Never mind Mcfly's Tom Fletcher, the rules for a good wedding speech are the same as ever

The guitarist experimented, but for everyone else, this isn't the time for new material

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If you are getting married this year, congratulations! But I have bad news, particularly if you happen to be the groom, or are planning to make a speech. (It doesn’t always have to be the groom, of course.) The bar has been raised.

Tom Fletcher, guitarist with McFly, this week posted his wedding speech on YouTube. Yes, bit of a weird thing to do but these are the times we live in. Soon people will be posting their birthing videos to Twitter. They probably already are but I’m not doing that search.

In the speech, Fletcher diligently bigs up his best man, flatters the bridesmaids, thanks both sets of parents and gushes over his bride. It’s a little on the long side, but it’s by-the-book stuff. Except for the fact that he sings it. All 14 minutes, 40 seconds of it. To the tune of McFly’s No 1 hits, “ Obviously” and “It’s All About You”. And then he throws in a children’s choir at the end.

You’d have to have a concrete heart not to find it sweet. And although I’m not sure that any declaration of eternal love should end with a bellowed “Everybody give it up for the Sylvia Young Theatre School choir!”, if you were a rock star, why wouldn’t you showboat on your big day? The problem is, many of the 4.8 million who have watched the video online are not rock stars but that won’t stop them being inspired. Just as 2012 was the year of the showy proposal – Nick Candy’s flaming torches on the beach; that man who re-created the Bruno Mars video, and so on – 2013 will be the year of the wedding serenade. So that’s something to look forward to. As yet, Debrett’s, which tends towards the pinched, Hugh-Grant-in-Four-Weddings school of emoting – “He can also present both mothers (if applicable) with bouquets. He then says a few words about his beautiful new wife” – doesn’t offer tips on sung speeches.

Sung or not, the rules for grooms don’t change. Keep it short: everyone is starving and dying for you to hand over to the best man. This is not the time to try out edgy “new material”. Don’t spend longer talking about your love for your best man than for your bride. (I’ve heard it done.) Crying is OK, but not so much that you can’t get your words out. And, if you must do a McFly, remember, it’s not all about you.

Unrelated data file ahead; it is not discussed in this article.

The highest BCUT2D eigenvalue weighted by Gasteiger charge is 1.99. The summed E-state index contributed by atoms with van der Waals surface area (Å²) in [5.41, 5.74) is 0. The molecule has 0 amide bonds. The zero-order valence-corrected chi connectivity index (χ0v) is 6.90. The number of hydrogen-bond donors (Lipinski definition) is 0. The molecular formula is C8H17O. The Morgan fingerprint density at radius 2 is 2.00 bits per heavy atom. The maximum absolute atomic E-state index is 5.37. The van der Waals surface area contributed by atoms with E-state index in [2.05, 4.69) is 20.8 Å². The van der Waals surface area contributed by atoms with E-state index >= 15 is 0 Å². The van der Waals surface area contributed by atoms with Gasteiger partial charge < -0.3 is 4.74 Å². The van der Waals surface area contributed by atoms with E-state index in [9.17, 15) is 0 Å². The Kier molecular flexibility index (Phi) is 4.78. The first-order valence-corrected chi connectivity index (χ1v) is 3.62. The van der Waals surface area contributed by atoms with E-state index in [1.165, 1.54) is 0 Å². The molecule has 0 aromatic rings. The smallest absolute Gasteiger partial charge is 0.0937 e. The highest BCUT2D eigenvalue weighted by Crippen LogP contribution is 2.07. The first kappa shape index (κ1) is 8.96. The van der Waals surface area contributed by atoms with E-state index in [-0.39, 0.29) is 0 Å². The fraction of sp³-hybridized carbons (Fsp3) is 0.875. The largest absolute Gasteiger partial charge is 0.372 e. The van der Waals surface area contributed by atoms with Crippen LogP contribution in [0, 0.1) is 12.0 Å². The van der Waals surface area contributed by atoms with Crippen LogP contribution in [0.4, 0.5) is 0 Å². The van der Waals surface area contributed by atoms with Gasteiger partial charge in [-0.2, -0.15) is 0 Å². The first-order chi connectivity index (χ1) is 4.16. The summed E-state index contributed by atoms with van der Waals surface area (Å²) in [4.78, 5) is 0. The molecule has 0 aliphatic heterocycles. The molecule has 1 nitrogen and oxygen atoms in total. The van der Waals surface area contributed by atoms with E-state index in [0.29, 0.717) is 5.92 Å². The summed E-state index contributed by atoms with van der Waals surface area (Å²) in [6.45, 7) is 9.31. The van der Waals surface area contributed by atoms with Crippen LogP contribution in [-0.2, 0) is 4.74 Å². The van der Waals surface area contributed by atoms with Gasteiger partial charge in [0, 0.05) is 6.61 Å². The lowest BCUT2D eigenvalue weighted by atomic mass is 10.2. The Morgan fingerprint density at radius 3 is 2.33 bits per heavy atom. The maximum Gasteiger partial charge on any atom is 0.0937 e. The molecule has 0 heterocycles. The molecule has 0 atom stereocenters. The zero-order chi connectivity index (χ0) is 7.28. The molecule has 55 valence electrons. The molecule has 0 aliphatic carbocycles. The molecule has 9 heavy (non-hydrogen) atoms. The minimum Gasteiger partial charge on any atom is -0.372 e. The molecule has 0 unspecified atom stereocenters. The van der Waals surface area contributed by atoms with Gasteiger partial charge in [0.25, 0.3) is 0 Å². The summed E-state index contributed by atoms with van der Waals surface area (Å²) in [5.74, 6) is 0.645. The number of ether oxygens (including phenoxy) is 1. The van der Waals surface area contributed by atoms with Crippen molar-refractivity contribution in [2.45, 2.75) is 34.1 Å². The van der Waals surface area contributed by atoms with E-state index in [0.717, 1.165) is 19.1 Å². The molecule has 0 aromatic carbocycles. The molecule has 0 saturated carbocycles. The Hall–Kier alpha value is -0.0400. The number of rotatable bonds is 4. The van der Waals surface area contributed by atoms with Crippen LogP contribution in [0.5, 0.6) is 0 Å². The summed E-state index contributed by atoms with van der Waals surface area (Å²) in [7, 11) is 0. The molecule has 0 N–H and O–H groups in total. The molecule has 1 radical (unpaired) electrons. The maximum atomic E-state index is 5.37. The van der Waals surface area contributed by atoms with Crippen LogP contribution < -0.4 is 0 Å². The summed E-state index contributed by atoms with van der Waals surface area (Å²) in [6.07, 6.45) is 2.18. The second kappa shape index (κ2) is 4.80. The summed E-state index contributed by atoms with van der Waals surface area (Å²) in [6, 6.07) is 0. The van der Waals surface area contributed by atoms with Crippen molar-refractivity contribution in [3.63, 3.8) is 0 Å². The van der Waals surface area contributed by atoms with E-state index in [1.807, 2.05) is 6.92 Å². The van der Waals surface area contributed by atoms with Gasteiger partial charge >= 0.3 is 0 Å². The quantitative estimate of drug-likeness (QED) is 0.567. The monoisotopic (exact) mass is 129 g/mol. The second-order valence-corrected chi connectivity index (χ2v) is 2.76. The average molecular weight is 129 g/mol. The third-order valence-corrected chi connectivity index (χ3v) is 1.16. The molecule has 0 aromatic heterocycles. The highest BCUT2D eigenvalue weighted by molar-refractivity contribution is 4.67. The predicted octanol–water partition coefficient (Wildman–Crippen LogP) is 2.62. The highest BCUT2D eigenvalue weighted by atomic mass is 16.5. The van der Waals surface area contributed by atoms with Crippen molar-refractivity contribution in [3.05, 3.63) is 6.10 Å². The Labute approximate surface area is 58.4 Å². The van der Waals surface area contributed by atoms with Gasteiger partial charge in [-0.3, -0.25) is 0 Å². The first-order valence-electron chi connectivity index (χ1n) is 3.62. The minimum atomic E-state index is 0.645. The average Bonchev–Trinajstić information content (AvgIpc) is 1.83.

It has drawn lukewarm, and worse, reviews from the critics but the film version of Midnight's Children has at least one high-profile fan: Sir Salman Rushdie. The author of the original novel, who also adapted it for the big screen and leads the credits as executive producer, is quoted on the poster saying: "I am really proud of this film."

That's nice, but it's also the very least you might expect from someone who is so thoroughly invested in the film. Billboards have always been a dodgy business. Words are plucked from reviews and marooned from their context – "stunning", with "in its ineptitude" lopped off, that sort of thing. The verdicts of minor publications and, in the case of The Impossible this week, members of the public are given equal billing with the world's most-respected film critics, in the name of putting bums on seats. And now interested parties are popping up to have their say on them, too.

Next up, Daniel Craig quoted on the new 007 billboard saying: "Bond has never been better"; Helen Mirren tips herself for an Oscar in the tagline of her next movie; and Harvey Weinstein tells audiences: "This movie will change your life." They might be among the best in the business at make-believe, but even they can't think audiences will swallow that.

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